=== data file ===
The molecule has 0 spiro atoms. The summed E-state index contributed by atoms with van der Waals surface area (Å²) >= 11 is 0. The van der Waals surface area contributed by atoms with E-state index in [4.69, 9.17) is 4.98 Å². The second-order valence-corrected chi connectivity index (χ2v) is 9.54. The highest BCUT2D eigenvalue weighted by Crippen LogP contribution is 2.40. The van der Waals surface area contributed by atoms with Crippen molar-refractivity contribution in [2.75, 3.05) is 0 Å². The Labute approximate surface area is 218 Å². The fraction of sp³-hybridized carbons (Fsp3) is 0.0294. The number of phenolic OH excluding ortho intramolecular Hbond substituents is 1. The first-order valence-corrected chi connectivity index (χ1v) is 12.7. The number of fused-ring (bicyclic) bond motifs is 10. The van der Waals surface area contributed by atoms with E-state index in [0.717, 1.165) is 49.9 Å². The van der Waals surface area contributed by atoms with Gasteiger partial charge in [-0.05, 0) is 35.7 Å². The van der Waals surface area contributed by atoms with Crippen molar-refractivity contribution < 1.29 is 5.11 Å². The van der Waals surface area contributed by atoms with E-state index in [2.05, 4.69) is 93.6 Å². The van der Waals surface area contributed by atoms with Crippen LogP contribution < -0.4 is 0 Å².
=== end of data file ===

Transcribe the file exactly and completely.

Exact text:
The molecule has 0 spiro atoms. The summed E-state index contributed by atoms with van der Waals surface area (Å²) >= 11 is 0. The van der Waals surface area contributed by atoms with E-state index in [4.69, 9.17) is 4.98 Å². The second-order valence-corrected chi connectivity index (χ2v) is 9.54. The highest BCUT2D eigenvalue weighted by Crippen LogP contribution is 2.40. The van der Waals surface area contributed by atoms with Crippen molar-refractivity contribution in [2.75, 3.05) is 0 Å². The Labute approximate surface area is 218 Å². The fraction of sp³-hybridized carbons (Fsp3) is 0.0294. The number of phenolic OH excluding ortho intramolecular Hbond substituents is 1. The first-order valence-corrected chi connectivity index (χ1v) is 12.7. The number of fused-ring (bicyclic) bond motifs is 10. The van der Waals surface area contributed by atoms with E-state index in [0.717, 1.165) is 49.9 Å². The van der Waals surface area contributed by atoms with Gasteiger partial charge in [-0.05, 0) is 35.7 Å². The van der Waals surface area contributed by atoms with Crippen molar-refractivity contribution < 1.29 is 5.11 Å². The van der Waals surface area contributed by atoms with E-state index in [2.05, 4.69) is 93.6 Å². The van der Waals surface area contributed by atoms with Crippen LogP contribution < -0.4 is 0 Å².